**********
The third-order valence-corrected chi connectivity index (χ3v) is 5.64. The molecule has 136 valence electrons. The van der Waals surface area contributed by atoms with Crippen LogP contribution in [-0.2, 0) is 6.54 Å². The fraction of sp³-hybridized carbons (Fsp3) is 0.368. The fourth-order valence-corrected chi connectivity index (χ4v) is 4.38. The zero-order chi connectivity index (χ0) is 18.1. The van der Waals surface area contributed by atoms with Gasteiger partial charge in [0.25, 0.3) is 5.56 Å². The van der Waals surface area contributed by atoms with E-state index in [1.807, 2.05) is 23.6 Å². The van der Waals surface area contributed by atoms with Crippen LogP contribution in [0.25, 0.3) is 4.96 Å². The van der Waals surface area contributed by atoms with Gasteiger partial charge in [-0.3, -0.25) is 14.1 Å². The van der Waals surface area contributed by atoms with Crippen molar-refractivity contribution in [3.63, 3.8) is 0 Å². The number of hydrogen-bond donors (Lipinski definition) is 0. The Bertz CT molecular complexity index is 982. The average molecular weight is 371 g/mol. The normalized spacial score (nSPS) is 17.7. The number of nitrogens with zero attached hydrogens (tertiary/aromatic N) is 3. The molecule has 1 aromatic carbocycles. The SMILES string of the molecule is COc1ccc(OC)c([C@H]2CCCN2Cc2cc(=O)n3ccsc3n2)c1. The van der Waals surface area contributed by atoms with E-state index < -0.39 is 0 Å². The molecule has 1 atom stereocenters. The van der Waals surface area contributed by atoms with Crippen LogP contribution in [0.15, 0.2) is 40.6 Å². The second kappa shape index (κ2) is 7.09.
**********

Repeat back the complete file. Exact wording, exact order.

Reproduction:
The third-order valence-corrected chi connectivity index (χ3v) is 5.64. The molecule has 136 valence electrons. The van der Waals surface area contributed by atoms with Crippen LogP contribution in [-0.2, 0) is 6.54 Å². The fraction of sp³-hybridized carbons (Fsp3) is 0.368. The fourth-order valence-corrected chi connectivity index (χ4v) is 4.38. The zero-order chi connectivity index (χ0) is 18.1. The van der Waals surface area contributed by atoms with Gasteiger partial charge in [0.25, 0.3) is 5.56 Å². The van der Waals surface area contributed by atoms with E-state index in [1.807, 2.05) is 23.6 Å². The van der Waals surface area contributed by atoms with Crippen LogP contribution in [0.25, 0.3) is 4.96 Å². The van der Waals surface area contributed by atoms with Gasteiger partial charge in [-0.3, -0.25) is 14.1 Å². The van der Waals surface area contributed by atoms with Crippen molar-refractivity contribution in [3.63, 3.8) is 0 Å². The number of hydrogen-bond donors (Lipinski definition) is 0. The Bertz CT molecular complexity index is 982. The average molecular weight is 371 g/mol. The normalized spacial score (nSPS) is 17.7. The number of nitrogens with zero attached hydrogens (tertiary/aromatic N) is 3. The molecule has 1 aromatic carbocycles. The SMILES string of the molecule is COc1ccc(OC)c([C@H]2CCCN2Cc2cc(=O)n3ccsc3n2)c1. The van der Waals surface area contributed by atoms with E-state index < -0.39 is 0 Å². The molecule has 1 atom stereocenters. The van der Waals surface area contributed by atoms with Crippen LogP contribution in [0.15, 0.2) is 40.6 Å². The second kappa shape index (κ2) is 7.09.